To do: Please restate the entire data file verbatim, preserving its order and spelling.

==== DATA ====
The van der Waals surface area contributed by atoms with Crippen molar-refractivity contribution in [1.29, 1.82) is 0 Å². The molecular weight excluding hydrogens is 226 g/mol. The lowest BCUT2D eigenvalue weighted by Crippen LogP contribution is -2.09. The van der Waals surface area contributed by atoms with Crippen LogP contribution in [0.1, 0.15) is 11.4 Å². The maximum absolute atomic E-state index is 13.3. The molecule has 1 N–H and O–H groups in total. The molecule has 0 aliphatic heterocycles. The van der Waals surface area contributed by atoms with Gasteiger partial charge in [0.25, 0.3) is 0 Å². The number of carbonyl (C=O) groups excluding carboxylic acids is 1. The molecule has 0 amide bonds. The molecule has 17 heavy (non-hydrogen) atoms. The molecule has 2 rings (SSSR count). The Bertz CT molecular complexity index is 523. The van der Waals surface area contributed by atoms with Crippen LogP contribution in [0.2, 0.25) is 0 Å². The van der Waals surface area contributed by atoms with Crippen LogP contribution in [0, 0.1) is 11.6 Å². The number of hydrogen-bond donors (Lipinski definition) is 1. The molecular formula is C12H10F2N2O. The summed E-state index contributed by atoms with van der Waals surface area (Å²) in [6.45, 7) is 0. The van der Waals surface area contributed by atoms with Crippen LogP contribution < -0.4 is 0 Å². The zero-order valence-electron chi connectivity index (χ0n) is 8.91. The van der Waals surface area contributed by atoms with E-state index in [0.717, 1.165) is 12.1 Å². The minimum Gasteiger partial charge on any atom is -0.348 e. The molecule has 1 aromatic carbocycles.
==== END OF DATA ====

The van der Waals surface area contributed by atoms with Crippen molar-refractivity contribution in [1.29, 1.82) is 0 Å². The molecular weight excluding hydrogens is 226 g/mol. The lowest BCUT2D eigenvalue weighted by Crippen LogP contribution is -2.09. The van der Waals surface area contributed by atoms with Crippen LogP contribution in [0.1, 0.15) is 11.4 Å². The maximum absolute atomic E-state index is 13.3. The molecule has 1 N–H and O–H groups in total. The molecule has 0 aliphatic heterocycles. The van der Waals surface area contributed by atoms with Gasteiger partial charge in [0.25, 0.3) is 0 Å². The number of carbonyl (C=O) groups excluding carboxylic acids is 1. The molecule has 0 amide bonds. The molecule has 17 heavy (non-hydrogen) atoms. The molecule has 2 rings (SSSR count). The Bertz CT molecular complexity index is 523. The van der Waals surface area contributed by atoms with Crippen LogP contribution in [0.2, 0.25) is 0 Å². The van der Waals surface area contributed by atoms with Crippen LogP contribution in [0, 0.1) is 11.6 Å². The number of hydrogen-bond donors (Lipinski definition) is 1. The molecular formula is C12H10F2N2O. The summed E-state index contributed by atoms with van der Waals surface area (Å²) in [6.45, 7) is 0. The van der Waals surface area contributed by atoms with Crippen LogP contribution < -0.4 is 0 Å². The zero-order valence-electron chi connectivity index (χ0n) is 8.91. The van der Waals surface area contributed by atoms with E-state index in [0.717, 1.165) is 12.1 Å². The minimum Gasteiger partial charge on any atom is -0.348 e. The molecule has 1 aromatic carbocycles.